In most industries this would be incredibly unusual, and normally would be outright forbidden by an employer. However, whether motivated by the commercial opportunity or simply seeing the futility in trying to prevent it, esports has largely embraced the idea. Certainly, allowing players space to build their own personal brands and followings has helped professional gaming to often feel more personal, and less corporate and sanitised, than other entertainment products.

This does not mean that disputes do not arise in this area, and in fact it was the subject of perhaps the biggest formal legal case to arise in esports. In 2019, Fortnite player Turner "Tfue" Tenney sued FaZe Clan, alleging that his contract was overly oppressive and restricted him from plying his trade. This included claims that FaZe collected up to 80% of the revenue he made from tournament prizes and third-party sponsorships, while also preventing him from pursuing further lucrative endorsement deals. FaZe, for their part, countersued alleging that Tenney had disparaged the team, interfered with its commercial activities, and sought to set up a competing esports team while still employed.

All employers in the UK, including in esports, are subject to duties under the Equality Act to not discriminate against, harass or victimise those that work for them

Though the case having settled means those allegations will never be tested in court, it does shine a light on the tension at the core of the org-player relationship. Players want the freedom to be themselves, while organisations want to control what they do to protect their brand image.

Esports is rife with examples of players saying or doing things on their personal streams that are not in keeping with what their teams or tournament organisers would want – frequently while those streams are adorned with the team's branding. From an employment perspective, the approach to managing this has tended to be through detailed contractual restrictions, often with fines and suspensions for noncompliance. However, it is important to also back these up with proper training and policies, so that organisations can be crystal clear that their players know what is expected of them.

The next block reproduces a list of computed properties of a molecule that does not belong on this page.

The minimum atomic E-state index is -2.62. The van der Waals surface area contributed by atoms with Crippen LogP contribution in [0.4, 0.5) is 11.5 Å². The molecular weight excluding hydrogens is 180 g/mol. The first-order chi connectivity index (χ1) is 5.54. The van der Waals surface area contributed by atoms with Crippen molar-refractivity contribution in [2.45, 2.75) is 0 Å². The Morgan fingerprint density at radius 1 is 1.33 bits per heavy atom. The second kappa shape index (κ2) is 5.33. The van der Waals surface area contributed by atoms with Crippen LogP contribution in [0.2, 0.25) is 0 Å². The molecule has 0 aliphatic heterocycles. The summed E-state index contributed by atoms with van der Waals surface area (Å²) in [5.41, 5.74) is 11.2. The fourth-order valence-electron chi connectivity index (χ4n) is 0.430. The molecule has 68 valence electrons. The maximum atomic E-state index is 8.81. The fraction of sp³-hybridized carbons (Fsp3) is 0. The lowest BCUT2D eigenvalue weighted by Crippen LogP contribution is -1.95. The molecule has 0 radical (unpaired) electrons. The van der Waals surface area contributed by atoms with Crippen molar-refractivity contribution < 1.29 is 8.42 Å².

As an aside, it is worth pointing out that this is an issue that even much bigger businesses sometimes get wrong – see for example the BBC's debacle earlier this year in handling Gary Lineker's Twitter comments.

4. Health, safety and safeguarding issues

Another aspect in which esports stands unique from other sports is that a significant number of the best players in many titles are children. Rules on employing children in the UK are complicated, but the basic position is that children under 14 cannot work at all, and those who are at least 14 but under 18 are subject to strict rules on the types of work they can do and the length of time for which they can do it.

The authorities are likely to take issue with anything that risks a child's education or their health. It is also highly likely – though as yet, untested – that children working in esports in the UK will need specific licences, which are required for children involved in all live performances. In practice, many competitions and teams have opted instead to avoid all of this legwork by simply setting a minimum age of 18.